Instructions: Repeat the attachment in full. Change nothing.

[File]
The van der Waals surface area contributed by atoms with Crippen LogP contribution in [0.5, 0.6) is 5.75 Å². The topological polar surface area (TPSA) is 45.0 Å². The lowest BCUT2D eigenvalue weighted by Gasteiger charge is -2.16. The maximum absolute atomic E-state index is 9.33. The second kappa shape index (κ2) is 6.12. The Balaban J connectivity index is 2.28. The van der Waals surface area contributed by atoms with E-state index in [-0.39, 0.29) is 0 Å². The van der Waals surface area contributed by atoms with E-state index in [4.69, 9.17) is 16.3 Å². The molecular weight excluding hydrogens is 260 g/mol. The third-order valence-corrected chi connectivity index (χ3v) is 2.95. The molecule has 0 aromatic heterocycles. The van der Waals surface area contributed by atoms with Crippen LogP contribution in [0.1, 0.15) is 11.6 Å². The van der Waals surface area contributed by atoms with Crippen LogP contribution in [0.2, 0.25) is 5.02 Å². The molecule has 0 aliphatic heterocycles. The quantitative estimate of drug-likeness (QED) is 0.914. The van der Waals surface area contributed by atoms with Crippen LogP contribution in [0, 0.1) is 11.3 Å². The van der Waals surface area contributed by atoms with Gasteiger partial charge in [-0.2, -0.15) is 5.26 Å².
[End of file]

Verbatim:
The van der Waals surface area contributed by atoms with Crippen LogP contribution in [0.5, 0.6) is 5.75 Å². The topological polar surface area (TPSA) is 45.0 Å². The lowest BCUT2D eigenvalue weighted by Gasteiger charge is -2.16. The maximum absolute atomic E-state index is 9.33. The second kappa shape index (κ2) is 6.12. The Balaban J connectivity index is 2.28. The van der Waals surface area contributed by atoms with E-state index in [-0.39, 0.29) is 0 Å². The van der Waals surface area contributed by atoms with E-state index in [4.69, 9.17) is 16.3 Å². The molecular weight excluding hydrogens is 260 g/mol. The third-order valence-corrected chi connectivity index (χ3v) is 2.95. The molecule has 0 aromatic heterocycles. The van der Waals surface area contributed by atoms with Crippen LogP contribution in [0.1, 0.15) is 11.6 Å². The van der Waals surface area contributed by atoms with Crippen LogP contribution in [0.2, 0.25) is 5.02 Å². The molecule has 0 aliphatic heterocycles. The quantitative estimate of drug-likeness (QED) is 0.914. The van der Waals surface area contributed by atoms with Crippen LogP contribution in [0, 0.1) is 11.3 Å². The van der Waals surface area contributed by atoms with Gasteiger partial charge in [-0.2, -0.15) is 5.26 Å².